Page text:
Welcome back everyone! After persistent blog errors that were preventing us from loading pictures, we kind of said screw it and stopped bothering for awhile trying to fix it. Today we took another crack at it, and either we did something different or the problem resolved itself. Either way, Diary of a Wombat is live again! We've got a lot to catch up on, so we'll try to post a fair amount over the next couple weeks to try and catch up. Starting off, we need to finish off the amazing trip we took to the Northern Territories with Olivia over New Year's.

Our third and final day of our camping extravaganza took us to King's Canyon, which was the big unknown of this trip for us. We had never even heard of it, but we think it was the best place we went to. Uluru may get all the press for its importance to Aboriginal culture, and for being an amazingly big rock, however King's Canyon was just amazing. Greg thinks it was the best hike he's ever been on.

We started our day, once again, at 4am. After eating a hearty breakfast, we hightailed it to the canyon so we could watch the sunrise. Needless to say, it was gorgeous.

The only problem was that in order to get up to that ridge to watch the sunrise we had to climb "Heart Attack Hill." Heart Attack Rock Staircase would have been more accurate. We did not count steps, it would have been too discouraging. Here's Greg at the top, admiring the view. Totally worth it.

Laurel and Olivia, taking a well earned rest.

After some time to rest and enjoy the sunrise we started the trek through the canyon. This was a typical Aussie bush hike. There's no real "trail" or "guide signs," you just kind of walk the path that seems most logical.

A lot of the rock formations have names. This is "the Camel."

We had a great hike through, around, and over-top the canyon. Here's an assortment of the pictures we took.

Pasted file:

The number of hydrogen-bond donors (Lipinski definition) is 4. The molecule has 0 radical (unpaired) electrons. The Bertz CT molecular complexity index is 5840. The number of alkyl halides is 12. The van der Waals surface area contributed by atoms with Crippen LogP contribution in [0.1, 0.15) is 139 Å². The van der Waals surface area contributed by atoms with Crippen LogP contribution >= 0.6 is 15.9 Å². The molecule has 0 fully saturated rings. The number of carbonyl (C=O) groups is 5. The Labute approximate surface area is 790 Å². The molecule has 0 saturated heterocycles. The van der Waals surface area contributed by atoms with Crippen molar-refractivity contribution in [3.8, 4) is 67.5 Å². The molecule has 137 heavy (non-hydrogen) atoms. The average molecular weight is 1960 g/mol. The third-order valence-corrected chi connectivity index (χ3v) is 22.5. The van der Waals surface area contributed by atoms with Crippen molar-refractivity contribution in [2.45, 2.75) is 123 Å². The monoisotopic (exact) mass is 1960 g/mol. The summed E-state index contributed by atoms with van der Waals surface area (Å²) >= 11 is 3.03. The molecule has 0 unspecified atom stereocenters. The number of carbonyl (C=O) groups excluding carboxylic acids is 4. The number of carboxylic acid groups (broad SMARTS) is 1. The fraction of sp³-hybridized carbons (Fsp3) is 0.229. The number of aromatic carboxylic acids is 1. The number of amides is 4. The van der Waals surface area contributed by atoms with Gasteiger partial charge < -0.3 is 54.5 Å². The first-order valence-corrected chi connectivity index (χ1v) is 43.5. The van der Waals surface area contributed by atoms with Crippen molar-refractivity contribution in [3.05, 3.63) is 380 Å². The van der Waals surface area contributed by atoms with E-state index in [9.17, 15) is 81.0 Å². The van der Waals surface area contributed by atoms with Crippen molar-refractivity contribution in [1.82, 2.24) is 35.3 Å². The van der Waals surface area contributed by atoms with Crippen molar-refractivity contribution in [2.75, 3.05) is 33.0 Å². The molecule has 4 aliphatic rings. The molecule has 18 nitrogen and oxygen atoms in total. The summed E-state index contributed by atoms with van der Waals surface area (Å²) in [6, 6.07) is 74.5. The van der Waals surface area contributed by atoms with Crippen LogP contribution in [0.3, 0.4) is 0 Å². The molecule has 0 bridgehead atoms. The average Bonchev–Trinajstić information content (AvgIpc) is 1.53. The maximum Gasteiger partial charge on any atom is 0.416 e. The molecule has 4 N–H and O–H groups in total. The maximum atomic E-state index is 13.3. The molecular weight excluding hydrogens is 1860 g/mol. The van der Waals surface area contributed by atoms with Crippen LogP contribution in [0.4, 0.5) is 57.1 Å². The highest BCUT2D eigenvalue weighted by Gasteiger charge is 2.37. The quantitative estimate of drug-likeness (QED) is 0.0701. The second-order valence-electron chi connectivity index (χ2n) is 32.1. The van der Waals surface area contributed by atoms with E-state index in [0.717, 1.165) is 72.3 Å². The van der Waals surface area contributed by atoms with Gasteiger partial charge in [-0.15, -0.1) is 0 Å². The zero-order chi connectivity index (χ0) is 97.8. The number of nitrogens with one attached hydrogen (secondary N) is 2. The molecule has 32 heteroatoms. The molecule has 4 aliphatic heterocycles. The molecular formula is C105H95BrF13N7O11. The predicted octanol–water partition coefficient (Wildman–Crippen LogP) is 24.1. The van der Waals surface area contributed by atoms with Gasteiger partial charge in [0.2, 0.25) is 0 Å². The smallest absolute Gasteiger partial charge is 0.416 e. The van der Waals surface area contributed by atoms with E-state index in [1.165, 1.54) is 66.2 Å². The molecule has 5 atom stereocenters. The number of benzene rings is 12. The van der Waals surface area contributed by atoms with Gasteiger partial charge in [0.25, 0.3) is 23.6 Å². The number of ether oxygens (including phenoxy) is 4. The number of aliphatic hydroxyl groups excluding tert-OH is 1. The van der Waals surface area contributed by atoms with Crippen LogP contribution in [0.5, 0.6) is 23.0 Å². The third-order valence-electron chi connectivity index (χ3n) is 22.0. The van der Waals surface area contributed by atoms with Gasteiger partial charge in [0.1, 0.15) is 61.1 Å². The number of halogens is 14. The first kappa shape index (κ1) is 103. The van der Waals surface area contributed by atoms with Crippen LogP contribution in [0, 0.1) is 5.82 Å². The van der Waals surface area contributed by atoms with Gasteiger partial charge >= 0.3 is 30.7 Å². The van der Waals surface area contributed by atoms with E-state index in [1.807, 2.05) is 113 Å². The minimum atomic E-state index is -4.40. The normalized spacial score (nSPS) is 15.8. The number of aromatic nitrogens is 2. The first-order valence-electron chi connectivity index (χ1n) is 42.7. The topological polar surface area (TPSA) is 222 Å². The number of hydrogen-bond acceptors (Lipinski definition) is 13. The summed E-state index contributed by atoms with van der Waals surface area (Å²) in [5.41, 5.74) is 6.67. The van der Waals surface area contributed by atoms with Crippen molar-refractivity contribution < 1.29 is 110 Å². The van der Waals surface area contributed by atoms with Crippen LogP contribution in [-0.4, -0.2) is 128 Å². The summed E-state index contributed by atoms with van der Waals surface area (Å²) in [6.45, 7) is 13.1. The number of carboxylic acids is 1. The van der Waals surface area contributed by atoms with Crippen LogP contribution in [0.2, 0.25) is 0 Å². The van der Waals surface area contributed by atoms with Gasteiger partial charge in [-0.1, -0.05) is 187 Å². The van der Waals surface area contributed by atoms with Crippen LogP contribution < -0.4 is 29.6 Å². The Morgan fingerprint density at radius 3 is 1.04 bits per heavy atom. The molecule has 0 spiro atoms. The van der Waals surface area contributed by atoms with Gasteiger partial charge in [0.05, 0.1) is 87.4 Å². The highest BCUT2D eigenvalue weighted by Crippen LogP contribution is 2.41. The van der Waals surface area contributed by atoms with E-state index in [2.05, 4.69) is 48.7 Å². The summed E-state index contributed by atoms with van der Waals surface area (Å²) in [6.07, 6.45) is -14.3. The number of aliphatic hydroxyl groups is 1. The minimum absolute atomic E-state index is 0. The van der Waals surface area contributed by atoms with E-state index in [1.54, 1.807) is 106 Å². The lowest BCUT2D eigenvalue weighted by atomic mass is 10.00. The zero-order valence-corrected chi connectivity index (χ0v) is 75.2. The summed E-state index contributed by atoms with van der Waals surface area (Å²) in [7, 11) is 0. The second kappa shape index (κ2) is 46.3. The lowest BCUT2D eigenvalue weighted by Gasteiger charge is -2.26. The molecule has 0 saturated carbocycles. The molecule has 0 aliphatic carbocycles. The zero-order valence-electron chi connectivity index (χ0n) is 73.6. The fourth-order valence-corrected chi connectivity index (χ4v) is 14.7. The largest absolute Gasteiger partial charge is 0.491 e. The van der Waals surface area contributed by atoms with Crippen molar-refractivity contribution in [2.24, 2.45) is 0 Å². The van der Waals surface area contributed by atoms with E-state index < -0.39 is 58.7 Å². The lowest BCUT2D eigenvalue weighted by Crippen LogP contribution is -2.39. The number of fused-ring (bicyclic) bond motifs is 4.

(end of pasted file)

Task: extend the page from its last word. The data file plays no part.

After we hiked for about an hour we came around a  corner and could see the opposite face of the canyon, a sheer wall. Pretty impressive. Fun rock facts- The white portions of the rock are limestone. The black portions of the rock are oxidized iron.

Looking down is the small pool at the base of the canyon that's a great swimming spot, even if the water was freezing.

About half the group though was undeterred, Greg being one of them. I mean, when are you ever going to have the chance to do this ever again. Brrrrrrrrrr, refreshing! Can you find him in the picture? Hint, look for the beard!

A couple more landscapes for you. Australia, you are a beautiful country.

On the way back, our Tour Guide, Carmen, gave us a lesson in Aboriginal pictograph writing. Below is the summary of our trip. The three concentric circles represent important places. The writing is all very vague, and does not give a lot of specifics in terms of names, places, or dates; instead relying on context and the reader's own knowledge to fill in the gaps.

We're back! We went on a three day camping trip to the Outback and didn't die! We're quite proud of ourselves.

All in all, this was just a fantastic trip. We highly recommend www.therocktour.com.au to anyone who wants to see Uluru and the surrounding areas. We had a great time, the guide was a lot of fun, and best of all, it was about an eighth of the price of flying directly to Uluru and staying at the hotels there. Plus, this was a way better, more authentic outback experience.